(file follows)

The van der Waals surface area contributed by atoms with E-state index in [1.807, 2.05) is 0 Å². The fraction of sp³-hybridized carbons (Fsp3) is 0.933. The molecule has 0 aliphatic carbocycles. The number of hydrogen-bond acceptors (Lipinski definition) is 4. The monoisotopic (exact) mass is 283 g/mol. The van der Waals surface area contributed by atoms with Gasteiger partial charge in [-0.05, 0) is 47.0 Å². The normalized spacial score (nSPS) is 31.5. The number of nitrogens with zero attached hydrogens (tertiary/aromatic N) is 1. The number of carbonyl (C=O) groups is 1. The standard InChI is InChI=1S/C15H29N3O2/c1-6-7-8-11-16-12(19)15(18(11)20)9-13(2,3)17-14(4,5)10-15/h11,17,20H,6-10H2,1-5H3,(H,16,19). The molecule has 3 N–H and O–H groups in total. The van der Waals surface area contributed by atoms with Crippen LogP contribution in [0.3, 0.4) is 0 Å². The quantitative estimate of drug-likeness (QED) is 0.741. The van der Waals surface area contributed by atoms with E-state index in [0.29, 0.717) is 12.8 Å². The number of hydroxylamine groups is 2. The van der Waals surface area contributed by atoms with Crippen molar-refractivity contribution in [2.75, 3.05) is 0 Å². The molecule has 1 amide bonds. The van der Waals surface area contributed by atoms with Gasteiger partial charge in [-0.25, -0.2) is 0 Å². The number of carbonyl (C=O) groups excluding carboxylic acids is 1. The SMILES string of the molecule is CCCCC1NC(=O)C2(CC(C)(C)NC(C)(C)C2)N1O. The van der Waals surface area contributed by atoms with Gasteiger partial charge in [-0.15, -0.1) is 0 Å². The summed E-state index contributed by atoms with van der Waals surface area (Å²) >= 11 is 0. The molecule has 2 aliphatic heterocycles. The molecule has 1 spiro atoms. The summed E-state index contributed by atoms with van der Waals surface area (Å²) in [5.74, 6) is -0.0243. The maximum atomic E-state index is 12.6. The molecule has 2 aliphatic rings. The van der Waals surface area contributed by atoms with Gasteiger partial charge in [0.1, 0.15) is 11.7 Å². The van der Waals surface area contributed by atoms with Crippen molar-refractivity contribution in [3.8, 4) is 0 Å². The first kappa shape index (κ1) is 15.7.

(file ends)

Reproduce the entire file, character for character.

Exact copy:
The van der Waals surface area contributed by atoms with E-state index in [1.807, 2.05) is 0 Å². The fraction of sp³-hybridized carbons (Fsp3) is 0.933. The molecule has 0 aliphatic carbocycles. The number of hydrogen-bond acceptors (Lipinski definition) is 4. The monoisotopic (exact) mass is 283 g/mol. The van der Waals surface area contributed by atoms with Gasteiger partial charge in [-0.05, 0) is 47.0 Å². The normalized spacial score (nSPS) is 31.5. The number of nitrogens with zero attached hydrogens (tertiary/aromatic N) is 1. The number of carbonyl (C=O) groups is 1. The standard InChI is InChI=1S/C15H29N3O2/c1-6-7-8-11-16-12(19)15(18(11)20)9-13(2,3)17-14(4,5)10-15/h11,17,20H,6-10H2,1-5H3,(H,16,19). The molecule has 3 N–H and O–H groups in total. The van der Waals surface area contributed by atoms with Crippen LogP contribution in [0.3, 0.4) is 0 Å². The quantitative estimate of drug-likeness (QED) is 0.741. The van der Waals surface area contributed by atoms with E-state index in [0.29, 0.717) is 12.8 Å². The number of hydroxylamine groups is 2. The van der Waals surface area contributed by atoms with Crippen molar-refractivity contribution in [2.75, 3.05) is 0 Å². The molecule has 1 amide bonds. The van der Waals surface area contributed by atoms with Gasteiger partial charge in [-0.25, -0.2) is 0 Å². The number of carbonyl (C=O) groups excluding carboxylic acids is 1. The SMILES string of the molecule is CCCCC1NC(=O)C2(CC(C)(C)NC(C)(C)C2)N1O. The van der Waals surface area contributed by atoms with Gasteiger partial charge in [-0.15, -0.1) is 0 Å². The summed E-state index contributed by atoms with van der Waals surface area (Å²) >= 11 is 0. The molecule has 2 aliphatic heterocycles. The molecule has 1 spiro atoms. The summed E-state index contributed by atoms with van der Waals surface area (Å²) in [5.74, 6) is -0.0243. The maximum atomic E-state index is 12.6. The molecule has 2 aliphatic rings. The van der Waals surface area contributed by atoms with Gasteiger partial charge in [0.1, 0.15) is 11.7 Å². The van der Waals surface area contributed by atoms with Crippen molar-refractivity contribution in [3.8, 4) is 0 Å². The first kappa shape index (κ1) is 15.7.